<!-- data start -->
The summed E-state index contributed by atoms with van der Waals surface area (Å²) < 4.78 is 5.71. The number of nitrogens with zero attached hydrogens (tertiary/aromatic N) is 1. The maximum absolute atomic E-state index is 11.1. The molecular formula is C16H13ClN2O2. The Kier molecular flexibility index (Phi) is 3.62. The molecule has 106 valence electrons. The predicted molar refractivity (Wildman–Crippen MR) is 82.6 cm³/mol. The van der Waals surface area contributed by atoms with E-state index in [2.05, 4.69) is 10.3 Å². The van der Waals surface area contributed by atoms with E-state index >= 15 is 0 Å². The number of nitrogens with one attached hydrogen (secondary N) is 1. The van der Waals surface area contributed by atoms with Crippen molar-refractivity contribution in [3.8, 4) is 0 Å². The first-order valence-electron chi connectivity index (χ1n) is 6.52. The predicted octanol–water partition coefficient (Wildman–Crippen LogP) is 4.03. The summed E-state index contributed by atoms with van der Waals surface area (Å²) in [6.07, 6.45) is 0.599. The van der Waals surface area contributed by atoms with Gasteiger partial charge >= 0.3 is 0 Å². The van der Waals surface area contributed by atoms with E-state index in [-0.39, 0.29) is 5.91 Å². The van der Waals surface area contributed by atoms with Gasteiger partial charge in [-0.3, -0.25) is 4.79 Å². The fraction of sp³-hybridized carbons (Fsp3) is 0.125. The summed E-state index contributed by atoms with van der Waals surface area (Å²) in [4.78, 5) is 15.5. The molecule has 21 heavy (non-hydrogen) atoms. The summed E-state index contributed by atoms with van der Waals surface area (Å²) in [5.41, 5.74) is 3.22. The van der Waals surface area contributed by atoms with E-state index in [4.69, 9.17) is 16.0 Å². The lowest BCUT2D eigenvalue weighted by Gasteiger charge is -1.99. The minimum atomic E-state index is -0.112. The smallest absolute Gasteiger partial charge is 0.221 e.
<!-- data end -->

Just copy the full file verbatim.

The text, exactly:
The summed E-state index contributed by atoms with van der Waals surface area (Å²) < 4.78 is 5.71. The number of nitrogens with zero attached hydrogens (tertiary/aromatic N) is 1. The maximum absolute atomic E-state index is 11.1. The molecular formula is C16H13ClN2O2. The Kier molecular flexibility index (Phi) is 3.62. The molecule has 106 valence electrons. The predicted molar refractivity (Wildman–Crippen MR) is 82.6 cm³/mol. The van der Waals surface area contributed by atoms with E-state index in [2.05, 4.69) is 10.3 Å². The van der Waals surface area contributed by atoms with E-state index >= 15 is 0 Å². The number of nitrogens with one attached hydrogen (secondary N) is 1. The van der Waals surface area contributed by atoms with Crippen molar-refractivity contribution in [3.8, 4) is 0 Å². The first-order valence-electron chi connectivity index (χ1n) is 6.52. The predicted octanol–water partition coefficient (Wildman–Crippen LogP) is 4.03. The summed E-state index contributed by atoms with van der Waals surface area (Å²) in [6.07, 6.45) is 0.599. The van der Waals surface area contributed by atoms with Gasteiger partial charge >= 0.3 is 0 Å². The van der Waals surface area contributed by atoms with E-state index in [-0.39, 0.29) is 5.91 Å². The van der Waals surface area contributed by atoms with Gasteiger partial charge in [-0.3, -0.25) is 4.79 Å². The fraction of sp³-hybridized carbons (Fsp3) is 0.125. The summed E-state index contributed by atoms with van der Waals surface area (Å²) in [4.78, 5) is 15.5. The molecule has 21 heavy (non-hydrogen) atoms. The summed E-state index contributed by atoms with van der Waals surface area (Å²) in [5.41, 5.74) is 3.22. The van der Waals surface area contributed by atoms with E-state index in [4.69, 9.17) is 16.0 Å². The lowest BCUT2D eigenvalue weighted by Gasteiger charge is -1.99. The minimum atomic E-state index is -0.112. The smallest absolute Gasteiger partial charge is 0.221 e.